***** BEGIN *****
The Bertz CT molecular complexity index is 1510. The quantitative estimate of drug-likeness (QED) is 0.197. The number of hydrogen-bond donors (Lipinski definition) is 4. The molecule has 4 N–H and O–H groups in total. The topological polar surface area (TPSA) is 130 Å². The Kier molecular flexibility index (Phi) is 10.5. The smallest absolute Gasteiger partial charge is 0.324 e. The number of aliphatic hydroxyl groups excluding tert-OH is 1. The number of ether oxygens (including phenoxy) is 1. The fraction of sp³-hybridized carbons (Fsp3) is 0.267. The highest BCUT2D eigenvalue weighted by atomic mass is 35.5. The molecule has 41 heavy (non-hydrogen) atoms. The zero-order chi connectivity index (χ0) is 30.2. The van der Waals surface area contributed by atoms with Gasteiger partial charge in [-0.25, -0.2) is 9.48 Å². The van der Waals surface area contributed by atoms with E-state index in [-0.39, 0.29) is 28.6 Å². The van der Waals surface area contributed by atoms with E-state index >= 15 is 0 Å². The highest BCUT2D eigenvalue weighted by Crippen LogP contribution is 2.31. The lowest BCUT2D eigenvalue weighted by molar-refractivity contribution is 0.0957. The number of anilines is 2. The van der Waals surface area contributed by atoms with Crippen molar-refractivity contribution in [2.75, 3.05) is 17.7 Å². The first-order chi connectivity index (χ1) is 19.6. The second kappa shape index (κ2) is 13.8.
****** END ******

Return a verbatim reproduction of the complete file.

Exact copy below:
The Bertz CT molecular complexity index is 1510. The quantitative estimate of drug-likeness (QED) is 0.197. The number of hydrogen-bond donors (Lipinski definition) is 4. The molecule has 4 N–H and O–H groups in total. The topological polar surface area (TPSA) is 130 Å². The Kier molecular flexibility index (Phi) is 10.5. The smallest absolute Gasteiger partial charge is 0.324 e. The number of aliphatic hydroxyl groups excluding tert-OH is 1. The number of ether oxygens (including phenoxy) is 1. The fraction of sp³-hybridized carbons (Fsp3) is 0.267. The highest BCUT2D eigenvalue weighted by atomic mass is 35.5. The molecule has 41 heavy (non-hydrogen) atoms. The zero-order chi connectivity index (χ0) is 30.2. The van der Waals surface area contributed by atoms with Gasteiger partial charge in [-0.25, -0.2) is 9.48 Å². The van der Waals surface area contributed by atoms with E-state index in [-0.39, 0.29) is 28.6 Å². The van der Waals surface area contributed by atoms with E-state index >= 15 is 0 Å². The highest BCUT2D eigenvalue weighted by Crippen LogP contribution is 2.31. The lowest BCUT2D eigenvalue weighted by molar-refractivity contribution is 0.0957. The number of anilines is 2. The van der Waals surface area contributed by atoms with Crippen molar-refractivity contribution in [2.75, 3.05) is 17.7 Å². The first-order chi connectivity index (χ1) is 19.6. The second kappa shape index (κ2) is 13.8.